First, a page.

Next explained is the operation based on the above configuration. When the power is supplied through the connection terminals 4a, 4b, 5a, 5b to the coils 4, 5, magnetic fields are formed in the stator yokes 2, 3 to act with a magnetic field of the magnet rotor 3, thereby forming closed magnetic paths. If the power is not supplied to the coil 5, the magnetic path caused by the coil 4 receiving the power becomes dominant, thereby generating a rotating torque in the magnet rotor 1 (the same can be applied to the case when the power is supplied only to the coil 5). When the power is supplied to the both coils 4, 5, the magnetic paths are similarly formed in the stator yokes 2, 3 to act with the magnet rotor 3, thus giving the rotating torque to the magnet rotor 3. On the other hand, the motor is arranged to perform drive of stepping motor conventionally known by supplying the power to the both coils 4, 5 as successively switching the current directions. This rotation rotates the rotary ring 14 by a predetermined angle through meshing between the gear portion 3a of the magnet rotor 3 and the gear portion 14c of the rotary ring 14. This rotation of the rotary ring 14 moves the top-face dowels 13b of the stop wings 13 in the rotating direction. Then the back-face dowels 13a of the stop wings 13 effect the known stop opening and closing operation by rocking the stop wings 13 in an opening direction or in a closing direction, depending upon a relative relation with the stop cams 12a formed in the cam plate 12, thereby effecting exposure control.
As explained above, the present invention effects the positioning between the stator yokes and the fixed member by the projecting portions or recessed portions formed in the stator yokes per se, which can suppress occurrence of magnetic saturation, which used to be caused in the conventional motors in the positioning and supporting arrangement of the perforated stator yokes with the shafts of the fixed member, resulting the making of the regions around the holes of the stator yokes thinner. Therefore, the present invention is free of degradation of motor performance and is effective for forming a compact motor.
The present invention is arranged to effect positioning between the stator yokes and the fixed member by utilizing the positioning members for positioning the plurality of plates of the soft magnetic material, necessary for stacking of the laminated stator yokes, also for positioning the stator yokes with respect to the fixed member, thus presenting an effect to provide an electromagnetic drive apparatus (motor) that can achieve miniaturization in a simple configuration without degrading the motor performance, different from the magnetic saturation generating structure of the stator yokes in the conventional positioning method of the perforated stator yokes.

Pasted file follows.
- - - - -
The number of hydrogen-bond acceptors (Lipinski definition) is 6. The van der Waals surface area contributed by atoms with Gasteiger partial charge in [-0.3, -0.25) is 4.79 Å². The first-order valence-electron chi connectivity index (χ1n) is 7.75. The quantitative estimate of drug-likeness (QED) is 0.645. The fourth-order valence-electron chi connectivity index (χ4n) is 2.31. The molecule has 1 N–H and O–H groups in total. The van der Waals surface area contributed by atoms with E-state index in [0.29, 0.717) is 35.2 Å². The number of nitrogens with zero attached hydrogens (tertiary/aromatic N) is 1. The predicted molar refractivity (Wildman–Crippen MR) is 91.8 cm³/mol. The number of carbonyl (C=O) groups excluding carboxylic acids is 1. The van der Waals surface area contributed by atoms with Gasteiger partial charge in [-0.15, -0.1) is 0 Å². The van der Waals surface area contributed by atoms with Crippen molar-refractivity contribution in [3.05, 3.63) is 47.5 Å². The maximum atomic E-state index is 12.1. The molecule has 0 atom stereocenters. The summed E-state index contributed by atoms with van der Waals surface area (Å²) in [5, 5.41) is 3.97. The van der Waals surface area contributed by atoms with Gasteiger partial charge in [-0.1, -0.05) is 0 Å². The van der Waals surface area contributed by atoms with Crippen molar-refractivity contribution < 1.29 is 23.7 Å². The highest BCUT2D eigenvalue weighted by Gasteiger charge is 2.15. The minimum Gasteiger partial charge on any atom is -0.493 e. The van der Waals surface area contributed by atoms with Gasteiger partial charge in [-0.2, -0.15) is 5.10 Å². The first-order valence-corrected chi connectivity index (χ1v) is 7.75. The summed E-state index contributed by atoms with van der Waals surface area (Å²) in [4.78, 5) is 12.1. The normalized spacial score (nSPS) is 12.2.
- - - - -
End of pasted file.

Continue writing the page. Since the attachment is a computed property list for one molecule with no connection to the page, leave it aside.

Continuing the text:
Further, the present invention employs a common arrangement to the both stators in a two-phase motor in which the positioning method between the fixed member and the stator yokes includes positioning with the projecting portions of one stator yoke and positioning with the recessed portions of the other stator yoke relative to the fixed member (in the structure of stator yokes in which one can obtain by turning the other over), which can realize the common arrangement of two stator yokes, thus obviating a need to newly prepare two different stator yokes, and which can expect an effect of cost reduction.
The present invention can achieve an actuator fully ready for recent miniaturization of products by applying the configuration of the motor having a above effects to the stop apparatus in optical devices and mounting it in the products.
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|U.S. Classification||310/216.036, 310/89, 310/67.00R, 310/91, 310/216.048|
|International Classification||H02K1/18, H02K37/16, H02K37/14, H02K1/14, H02K5/15|
|Cooperative Classification||H02K37/14, H02K2201/09, H02K5/15, H02K1/141, H02K1/185|
|European Classification||H02K1/18B, H02K37/14, H02K1/14B, H02K5/15|
|May 29, 1996||AS||Assignment|
Owner name: CANON KABUSHIKI KAISHA, JAPAN
Free format text: ASSIGNMENT OF ASSIGNORS INTEREST;ASSIGNOR:SUZUKI, RYUJI;REEL/FRAME:007989/0509
Effective date: 19960520
|Nov 1, 2001||FPAY||Fee payment|
Year of fee payment: 4
|Dec 14, 2005||REMI||Maintenance fee reminder mailed|
|May 26, 2006||LAPS||Lapse for failure to pay maintenance fees|
|Jul 25, 2006||FP||Expired due to failure to pay maintenance fee|
Effective date: 20060526